Born again Triathlete

Vibram FiveFingers - First Impressions

justalby justalSep 20th 2012
I've recently been given a pair of Vibram FiveFingers to try out and blog about. You've probably seen Vibram FiveFingers before - they are the odd looking shoes with individual toes and they are developing a bit of a cult following amongst those advocates of barefoot or natural running.

FiveFingersThe whole idea of barefoot running is that it allows you to adopt a much more natural running style, allows you to strengthen your feet and hopefully in turn reduces injuries that are all too common with runners. I've written a bit about barefoot running before explaining that the foot itself is a complex arrangement of bones, ligaments, tendons and muscles and as with any such part of the body, using it regularly in the way it has evolved to be used will help to strengthen and develop it. Conversely, wrapping it in all singing, all dancing hi-tech running shoes that support, stabilise and cushion it essentially stops it working as it should and leads to atrophy.

That's the basic premise behind the idea of barefoot running. That and the fact that the foot is full of sensitive receptors that help you adjust accordingly to the terrain you are running over and maintain a stable and efficient gait and posture. Purists obviously think that even the thin soles of minimalist shoes such as the Vibram FiveFingers interfere with these neural signals, so in their view such shoes aren't really barefoot running and I can see their point.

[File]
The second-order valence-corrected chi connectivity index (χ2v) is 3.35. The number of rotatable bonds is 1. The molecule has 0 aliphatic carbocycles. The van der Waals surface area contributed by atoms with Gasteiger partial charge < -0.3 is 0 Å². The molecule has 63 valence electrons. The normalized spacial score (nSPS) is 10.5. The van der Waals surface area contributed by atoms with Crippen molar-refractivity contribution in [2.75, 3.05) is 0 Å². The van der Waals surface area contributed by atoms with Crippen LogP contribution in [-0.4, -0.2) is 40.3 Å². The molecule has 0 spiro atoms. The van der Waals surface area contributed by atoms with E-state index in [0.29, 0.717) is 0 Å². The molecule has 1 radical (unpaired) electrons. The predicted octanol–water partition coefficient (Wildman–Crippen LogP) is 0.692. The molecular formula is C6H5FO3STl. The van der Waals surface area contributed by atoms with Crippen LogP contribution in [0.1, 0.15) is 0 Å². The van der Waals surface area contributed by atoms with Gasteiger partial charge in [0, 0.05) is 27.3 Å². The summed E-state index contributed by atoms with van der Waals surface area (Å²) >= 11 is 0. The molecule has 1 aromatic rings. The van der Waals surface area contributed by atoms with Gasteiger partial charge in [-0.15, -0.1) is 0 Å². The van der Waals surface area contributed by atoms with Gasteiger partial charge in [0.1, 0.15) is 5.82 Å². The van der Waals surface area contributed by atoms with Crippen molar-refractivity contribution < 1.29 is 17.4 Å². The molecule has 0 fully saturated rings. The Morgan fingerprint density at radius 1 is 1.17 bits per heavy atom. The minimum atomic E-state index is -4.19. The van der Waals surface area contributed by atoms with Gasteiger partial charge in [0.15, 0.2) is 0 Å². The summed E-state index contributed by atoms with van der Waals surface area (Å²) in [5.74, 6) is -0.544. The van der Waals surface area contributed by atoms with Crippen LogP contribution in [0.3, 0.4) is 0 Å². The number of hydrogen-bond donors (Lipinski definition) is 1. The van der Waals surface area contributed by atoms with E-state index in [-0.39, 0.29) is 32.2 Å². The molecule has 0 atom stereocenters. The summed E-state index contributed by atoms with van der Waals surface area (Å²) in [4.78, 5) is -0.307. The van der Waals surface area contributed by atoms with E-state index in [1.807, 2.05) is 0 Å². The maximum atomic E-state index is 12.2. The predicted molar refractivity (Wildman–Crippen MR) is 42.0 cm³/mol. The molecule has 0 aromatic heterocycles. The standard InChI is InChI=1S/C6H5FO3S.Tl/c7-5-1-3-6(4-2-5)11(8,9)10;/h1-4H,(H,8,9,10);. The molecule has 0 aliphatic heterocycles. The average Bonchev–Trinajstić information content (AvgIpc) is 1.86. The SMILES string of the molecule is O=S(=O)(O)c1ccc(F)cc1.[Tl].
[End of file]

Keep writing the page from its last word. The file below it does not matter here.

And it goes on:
However, as I now have some I was keen to give them a go. One thing to note though before jumping in and running barefoot is that it is a very different experience to running in 'normal' running shoes. Your foot is no longer supported, no longer cushioned and no longer stabilised by all manner of hi-tech features. It is therefore a very different exercise than running in shoes. More improtantly, as soon as you start minimalist or barefoot runing your entire gait, foot-strike and posture will change. You'll now be running on your toes, taking smaller, faster strides and you become more fluid. It is therefore important to ease into it slowly. Just like any new exercise you should start off slowly and gradually build up the volume giving your body time to adapt to the new stresses you are exposing it to.

I'm fairly fortunate in some respects as I already run very much on my toes. In fact I even walk and stand on my tiptoes - I have done all my life and my brother does too. Despite various attempts and incredible amounts of achilles stretching the doctors have never been able to get us to put our heels on the floor and although we can just about get them on the floor, it's difficult for us to do so we spend all of our time on out tiptoes. This is actually a good thing for minimalist running as I probably already have a running style that suits running barefoot. You only have to look at wear patterns of my usual running shoes to see that the heels never touch the ground, so the transition to Vibram FiveFinger should be easy for me.